The CDC delayed its looser rules for vaccinated people, while states ease restrictions despite being told it’s too soon

Rochelle Walenski CDC
Centers for Disease Control and Prevention Director Rochelle Walensky at a White House press briefing on Monday. White House/YouTube
  • The CDC delayed issuing new, more lax COVID-19 rules for vaccinated people, Politico reported.
  • The guidance was due to be updated Thursday but was slowed without a clear reason.
  • President Joe Biden recently criticized states such as Texas for relaxing their COVID-19 rules.
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The US Centers for Disease Control and Prevention has delayed the release of new guidance relaxing public-health recommendations for vaccinated people in the US.

A spokesman for the agency told Politico on Wednesday: “CDC’s guidance will not be posted tomorrow because we have not finalized it here at CDC. Once it is final, we will publish and disseminate it.”

According to unnamed agency sources cited by Politico, drafts of the guidelines had been circulating for weeks and were due to be approved Wednesday for release the next day.

Dr. Anthony Fauci, the White House’s chief medical advisor, said early last week that the new rules would arrive “pretty soon.”

Politico’s sources did not give a reason for the delay.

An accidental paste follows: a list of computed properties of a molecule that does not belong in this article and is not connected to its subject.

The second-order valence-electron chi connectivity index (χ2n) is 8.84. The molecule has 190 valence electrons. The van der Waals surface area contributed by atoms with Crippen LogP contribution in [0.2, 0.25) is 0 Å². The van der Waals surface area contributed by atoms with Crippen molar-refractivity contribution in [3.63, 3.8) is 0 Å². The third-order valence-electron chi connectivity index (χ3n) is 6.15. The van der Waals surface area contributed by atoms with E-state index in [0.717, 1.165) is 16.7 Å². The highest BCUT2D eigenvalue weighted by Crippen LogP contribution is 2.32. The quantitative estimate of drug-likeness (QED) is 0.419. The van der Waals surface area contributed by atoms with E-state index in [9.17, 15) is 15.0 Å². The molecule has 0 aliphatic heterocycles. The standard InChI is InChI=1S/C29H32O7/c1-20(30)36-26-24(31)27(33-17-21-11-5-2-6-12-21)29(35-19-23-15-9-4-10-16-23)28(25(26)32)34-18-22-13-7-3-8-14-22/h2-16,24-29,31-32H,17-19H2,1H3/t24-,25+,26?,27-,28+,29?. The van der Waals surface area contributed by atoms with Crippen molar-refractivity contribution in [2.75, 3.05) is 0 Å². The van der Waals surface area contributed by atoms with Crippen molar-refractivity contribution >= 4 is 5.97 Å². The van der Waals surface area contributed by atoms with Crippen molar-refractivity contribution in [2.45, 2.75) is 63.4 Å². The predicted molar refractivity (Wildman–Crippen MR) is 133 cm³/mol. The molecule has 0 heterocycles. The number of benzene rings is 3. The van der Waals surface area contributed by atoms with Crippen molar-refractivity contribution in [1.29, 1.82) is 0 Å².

It came after several US states defied the CDC and the White House by dramatically easing their coronavirus restrictions.

Gov. Greg Abbott on Tuesday announced a “100%” reopening of Texas. On the same day, the head of the CDC warned that relaxing public-health measures could lead to a fourth surge of cases in the country.

—Greg Abbott (@GregAbbott_TX) March 2, 2021

Texas is not the only state to relax its public-health measures. Louisiana, Mississippi, and Michigan all issued announcements Tuesday easing the rules.

Other states, and some cities including Chicago and San Francisco, have also relaxed public-health measures, Insider’s Dr. Catherine Schuster-Bruce reported Wednesday.

On Tuesday, President Joe Biden called the Mississippi and Texas decisions a “big mistake,” which he attributed to “Neanderthal thinking.”

Though cases of COVID-19 in the US have been dropping, the decline slowed in recent days, prompting renewed warnings.